Summary (Magill's Survey of American Literature, Revised Edition)
The setting for “Lions, Harts, Leaping Does” is a Franciscan monastery during a bleak, snowy winter. Father Didymus, an aged priest, is being read to by his friend, Brother Titus, a simple, holy, and rather forgetful old man. As this elegaic story opens, Titus reads from Bishop Bale’s critical Lives of the Popes, which reminds Didymus of the foibles of even great church leaders.
As the two friars go for a walk in the cold snow, Didymus meditates upon his own spiritual lapses. He is especially distressed with his decision not to visit his ninety-two-year-old brother, Seraphin, also a priest, recently returned from Rome after twenty-five years. Didymus feels that by adhering to the letter of his vows as a cloistered priest in not visiting his brother he has exhibited spiritual pride and has hurt his brother. Upon returning from his walk, he receives a telegram informing him that his brother has died.
Later, during the Vespers ceremony, Didymus collapses and wakes to find himself confined to a wheelchair. Titus brings a caged canary to his room for companionship and continues to read to him. This time, however, he reads from the writings of the mystic saint and poet Saint John of the Cross. One of Saint John’s paradoxical tenets is that one may be closest to God during the moments one believes oneself to be abandoned by him. Powers clearly implies that Didymus, despite his religious scruples and his sense of failure, achieves a...
(The entire section is 502 words.)
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Summary (Masterplots II: Short Story Series, Revised Edition)
The striking title, “Lions, Harts, Leaping Does,” is from a passage in Saint John of the Cross: “Birds of swift wing, lions, harts, leaping does, mountains, valleys, banks, waters, breezes, heats and terrors that keep watch by night, by the pleasant lyres and by the siren’s song, I conjure you, cease your wrath and touch not the wall.” Titus, who is a devoted but slow-witted Franciscan brother, reads this lovely prose to the companion whom he attends in the monastery, the octogenarian priest Didymus. The lines well suggest the plangent lyrical tone of this narrative of the aged Didymus’s struggle to find grace.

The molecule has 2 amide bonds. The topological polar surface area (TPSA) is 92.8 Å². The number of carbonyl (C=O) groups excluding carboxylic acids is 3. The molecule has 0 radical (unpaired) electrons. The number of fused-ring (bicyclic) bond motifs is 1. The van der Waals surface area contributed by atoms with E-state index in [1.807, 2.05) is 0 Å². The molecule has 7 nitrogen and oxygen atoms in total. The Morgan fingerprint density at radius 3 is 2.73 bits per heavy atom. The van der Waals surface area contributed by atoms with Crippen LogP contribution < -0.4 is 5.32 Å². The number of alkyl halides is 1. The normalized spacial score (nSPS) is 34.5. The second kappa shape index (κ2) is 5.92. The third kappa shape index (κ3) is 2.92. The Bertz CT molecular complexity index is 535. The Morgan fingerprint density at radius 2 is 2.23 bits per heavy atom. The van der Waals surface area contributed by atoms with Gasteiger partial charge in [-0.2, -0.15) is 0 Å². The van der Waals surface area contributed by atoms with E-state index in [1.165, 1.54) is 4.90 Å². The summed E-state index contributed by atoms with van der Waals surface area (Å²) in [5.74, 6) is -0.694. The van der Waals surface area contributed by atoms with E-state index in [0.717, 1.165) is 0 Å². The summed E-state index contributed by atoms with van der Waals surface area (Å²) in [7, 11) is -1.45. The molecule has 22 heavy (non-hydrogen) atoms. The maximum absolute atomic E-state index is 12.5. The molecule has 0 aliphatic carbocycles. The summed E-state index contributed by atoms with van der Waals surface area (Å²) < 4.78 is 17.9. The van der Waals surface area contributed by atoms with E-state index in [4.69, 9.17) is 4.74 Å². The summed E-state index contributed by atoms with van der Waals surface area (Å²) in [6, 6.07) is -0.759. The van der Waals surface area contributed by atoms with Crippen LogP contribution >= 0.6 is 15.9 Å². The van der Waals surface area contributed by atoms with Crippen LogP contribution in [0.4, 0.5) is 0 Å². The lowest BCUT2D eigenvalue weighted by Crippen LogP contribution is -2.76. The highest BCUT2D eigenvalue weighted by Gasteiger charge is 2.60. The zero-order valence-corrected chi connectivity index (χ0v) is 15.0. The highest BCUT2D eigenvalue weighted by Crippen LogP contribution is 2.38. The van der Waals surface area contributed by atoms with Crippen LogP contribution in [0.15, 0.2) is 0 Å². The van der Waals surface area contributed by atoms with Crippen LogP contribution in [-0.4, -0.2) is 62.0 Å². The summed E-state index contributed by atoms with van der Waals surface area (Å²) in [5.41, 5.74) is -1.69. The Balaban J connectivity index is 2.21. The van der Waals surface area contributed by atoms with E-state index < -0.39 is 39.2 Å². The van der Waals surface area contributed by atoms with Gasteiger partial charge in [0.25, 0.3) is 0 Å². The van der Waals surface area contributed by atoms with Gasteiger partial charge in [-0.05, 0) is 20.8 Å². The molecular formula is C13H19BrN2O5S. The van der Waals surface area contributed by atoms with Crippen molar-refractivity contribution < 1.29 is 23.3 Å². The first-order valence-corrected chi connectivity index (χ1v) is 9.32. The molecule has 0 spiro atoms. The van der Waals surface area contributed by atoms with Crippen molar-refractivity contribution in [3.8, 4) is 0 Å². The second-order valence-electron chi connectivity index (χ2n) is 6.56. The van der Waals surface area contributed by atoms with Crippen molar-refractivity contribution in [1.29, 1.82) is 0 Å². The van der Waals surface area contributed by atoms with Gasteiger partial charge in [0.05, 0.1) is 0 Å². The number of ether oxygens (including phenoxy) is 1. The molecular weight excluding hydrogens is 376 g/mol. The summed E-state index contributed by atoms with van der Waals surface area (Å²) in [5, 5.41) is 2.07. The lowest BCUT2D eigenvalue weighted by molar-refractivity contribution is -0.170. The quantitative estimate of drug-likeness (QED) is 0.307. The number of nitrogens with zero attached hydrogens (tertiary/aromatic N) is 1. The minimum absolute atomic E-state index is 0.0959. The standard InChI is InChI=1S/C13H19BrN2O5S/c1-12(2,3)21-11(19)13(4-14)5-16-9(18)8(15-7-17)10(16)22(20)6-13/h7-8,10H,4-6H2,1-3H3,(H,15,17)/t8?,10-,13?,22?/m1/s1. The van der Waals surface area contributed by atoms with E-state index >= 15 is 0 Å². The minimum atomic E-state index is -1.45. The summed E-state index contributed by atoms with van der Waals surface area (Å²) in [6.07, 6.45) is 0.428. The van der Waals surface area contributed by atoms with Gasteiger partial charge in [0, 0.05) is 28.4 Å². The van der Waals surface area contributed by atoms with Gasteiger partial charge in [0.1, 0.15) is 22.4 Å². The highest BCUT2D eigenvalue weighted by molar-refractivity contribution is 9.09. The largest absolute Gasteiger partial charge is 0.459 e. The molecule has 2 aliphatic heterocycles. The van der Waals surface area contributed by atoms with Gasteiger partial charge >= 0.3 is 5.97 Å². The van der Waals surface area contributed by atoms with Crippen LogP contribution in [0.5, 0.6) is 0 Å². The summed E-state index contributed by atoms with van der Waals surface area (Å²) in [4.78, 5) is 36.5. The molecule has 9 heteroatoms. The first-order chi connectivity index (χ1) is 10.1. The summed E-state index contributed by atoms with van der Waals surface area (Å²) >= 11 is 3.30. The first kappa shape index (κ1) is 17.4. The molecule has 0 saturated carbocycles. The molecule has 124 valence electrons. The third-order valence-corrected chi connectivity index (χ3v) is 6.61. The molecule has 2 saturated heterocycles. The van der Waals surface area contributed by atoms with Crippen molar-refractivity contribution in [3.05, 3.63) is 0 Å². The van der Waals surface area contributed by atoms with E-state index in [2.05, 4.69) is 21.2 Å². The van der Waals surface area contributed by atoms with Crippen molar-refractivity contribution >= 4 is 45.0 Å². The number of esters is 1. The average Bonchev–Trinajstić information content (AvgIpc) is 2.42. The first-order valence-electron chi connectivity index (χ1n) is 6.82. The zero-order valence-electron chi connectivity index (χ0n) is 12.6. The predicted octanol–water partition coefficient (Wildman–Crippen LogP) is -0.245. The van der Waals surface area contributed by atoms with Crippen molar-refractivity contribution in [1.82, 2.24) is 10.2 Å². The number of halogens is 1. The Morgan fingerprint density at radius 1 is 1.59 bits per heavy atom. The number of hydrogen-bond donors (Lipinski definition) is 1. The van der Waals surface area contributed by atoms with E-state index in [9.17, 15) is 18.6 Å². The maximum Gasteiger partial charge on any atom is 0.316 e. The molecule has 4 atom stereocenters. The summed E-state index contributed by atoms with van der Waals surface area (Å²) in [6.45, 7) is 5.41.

When the story opens, Titus is reading to Didymus from Bishop John Bale’s Pageant of Popes’ Contayninge the Lyves of all the Bishops of Rome, from the Beginninge of them to the Year of Grace 1555 (1574), an idiosyncratic and splenetic chronicle to which Didymus refers as “Bishop Bale’s funny book.” Titus also quotes from memory fragments from Thomas a Kempis’s The Imitation of Christ (fifteenth century), silently challenging Didymus to identify the source in an “unconfessed contest.” This introductory scene fixes the characters of the two Franciscans and reveals their warm relationship. Titus is a saintly innocent, full of childlike glee as he spars mildly with Didymus in an attempt to please. Didymus is a geometry teacher who is always alert to impulses of spiritual pride in himself and feels ashamed at impatiently patronizing Titus.
As they walk the monastery grounds together at the close of a frigid day, Didymus ruminates on the life of poverty, chastity, and obedience that he has led. He concludes that “it was the spirit of the vows which opened the way and revealed to the soul, no matter the flux of circumstance, the means of salvation,” and this realization saddens him with a sense of having sinned against his older brother, Seraphin. The dying Seraphin, also a priest, had asked Didymus to visit him in St. Louis, but Didymus had refused out of what he now judges to have been a false interpretation of his duty to obey God. Didymus ruefully admits that “he had used his...
(The entire section is 882 words.)